This is a very basic question but I spent some time reading and find no answer. I am not computer science majored but have read some basic algorithm stuff, for example, some basic sorting algorithms and I also have some basic knowledge of how computers operate. However, I am really interested in the idea of a Turing machine, especially the non-deterministic one.
I have read Wiki about the definitions of a Turing machine (and watched some youtube videos) and I sort of accept that, although I really feel that this is a huge jump from an algorithm to an abstract machine. From my understanding (you are more than welcome to correct me):
- A Turing machine is a machine performing works specified on a cookery book (algorithm).
- The pages of the cookery book represent the "states" of your machine and each page contains a table saying that which state and which cell your machine will move to given the alphabet the machine read and your current state. (NB. This is not a function but a partial function because it is possible that the machine stops.)
- So, to guess the idea and motivation of defining an abstract Turing machine, I imagine that the algorithm corresponds to the partial map, the memory of the computer corresponds to the (infinitely long) tape and what's finally on the tape is the answer to the question you wanna solve.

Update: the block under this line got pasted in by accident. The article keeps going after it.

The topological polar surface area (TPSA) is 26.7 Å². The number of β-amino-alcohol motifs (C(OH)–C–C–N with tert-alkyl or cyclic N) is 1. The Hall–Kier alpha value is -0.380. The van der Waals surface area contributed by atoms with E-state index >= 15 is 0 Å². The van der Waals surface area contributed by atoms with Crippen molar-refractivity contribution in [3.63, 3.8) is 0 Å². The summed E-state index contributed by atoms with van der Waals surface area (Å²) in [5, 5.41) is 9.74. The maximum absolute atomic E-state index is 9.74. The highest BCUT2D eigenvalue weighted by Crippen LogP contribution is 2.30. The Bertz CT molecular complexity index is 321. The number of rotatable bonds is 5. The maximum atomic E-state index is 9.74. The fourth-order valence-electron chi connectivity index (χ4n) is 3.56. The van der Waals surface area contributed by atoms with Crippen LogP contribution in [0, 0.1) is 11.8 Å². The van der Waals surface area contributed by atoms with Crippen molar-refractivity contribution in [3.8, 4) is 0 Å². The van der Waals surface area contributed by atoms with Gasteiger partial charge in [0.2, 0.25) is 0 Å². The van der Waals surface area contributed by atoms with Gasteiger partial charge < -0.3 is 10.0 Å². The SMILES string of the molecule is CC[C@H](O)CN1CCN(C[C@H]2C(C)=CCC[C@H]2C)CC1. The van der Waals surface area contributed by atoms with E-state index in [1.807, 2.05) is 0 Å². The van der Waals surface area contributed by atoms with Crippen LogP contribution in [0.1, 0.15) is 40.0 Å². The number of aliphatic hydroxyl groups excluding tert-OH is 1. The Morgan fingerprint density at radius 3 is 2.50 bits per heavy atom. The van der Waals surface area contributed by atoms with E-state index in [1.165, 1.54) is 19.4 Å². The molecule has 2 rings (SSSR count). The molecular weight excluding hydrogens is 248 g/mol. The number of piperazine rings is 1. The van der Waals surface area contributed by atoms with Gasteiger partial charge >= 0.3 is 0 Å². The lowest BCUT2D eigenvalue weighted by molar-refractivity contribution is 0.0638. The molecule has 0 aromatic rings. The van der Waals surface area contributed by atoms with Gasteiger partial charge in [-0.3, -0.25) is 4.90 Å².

So, Turing machine looks like a machine to realize any algorithm to solve problems. One just "translates" any algorithm to a set of mysterious simple rules (i.e. the partial function) and let the machine do the laboring job and then we get the solution.
In this respect, Turing machine is always deterministic, because algorithms are deterministic. It tells you what to do next precisely. This is no uncertainty. Turing machine is just a machine to realize any algorithm.
OK, This is very abstract and I sort of accept it. However, then I read something called non-deterministic Turing machine (NTM) and then I was knocked down. A NTM is pretty much similar to a Turing machine except that the partial function is now replaced by a "relation". That is, it is a one-to-multiple map and it is no longer a (partial) function.
Could someone explain to me why we need such multiple options? I would never expect to encounter something uncertainty in the implementation of an algorithm. It is like telling the machine: you first do A, then if you find yourself in a state B and find the data is now B' then you choose for yourself one of the 10 allowed next steps?
Are NTM's corresponding to a set of algorithms that need uncertainty? for example the generation of random numbers? If no, why do we need to allow multiple choices for a Turing machine?
Any help will be appreciated!
update From the linked post, it looks like the introduction of NTM naturally leads to a class of "problems" (not algorithms because a problem can be solved by several algorithms with different efficiencies) called NP problems. Forgive me that I still feel that every step is such a huge jump... Could someone close the gaps a little bit? thanks a lot!
Motivated by @reinierpost's answer, I found this explanation of NP problems on CMI website. The example problem is to choose 100 students from 400 candidates subject to some constraint that some pairs of students cannot be included. In this case, I can imagine that a Turing machine trying to solve this may naturally equip itself with a cloning ability such that it is able to generate the solution with multiple choices in the steps. Then, as long as some choices or branches of the NTM work, the machine finds the solution(s). In this sense, an NTM looks like a multi-threading parallelization to save time?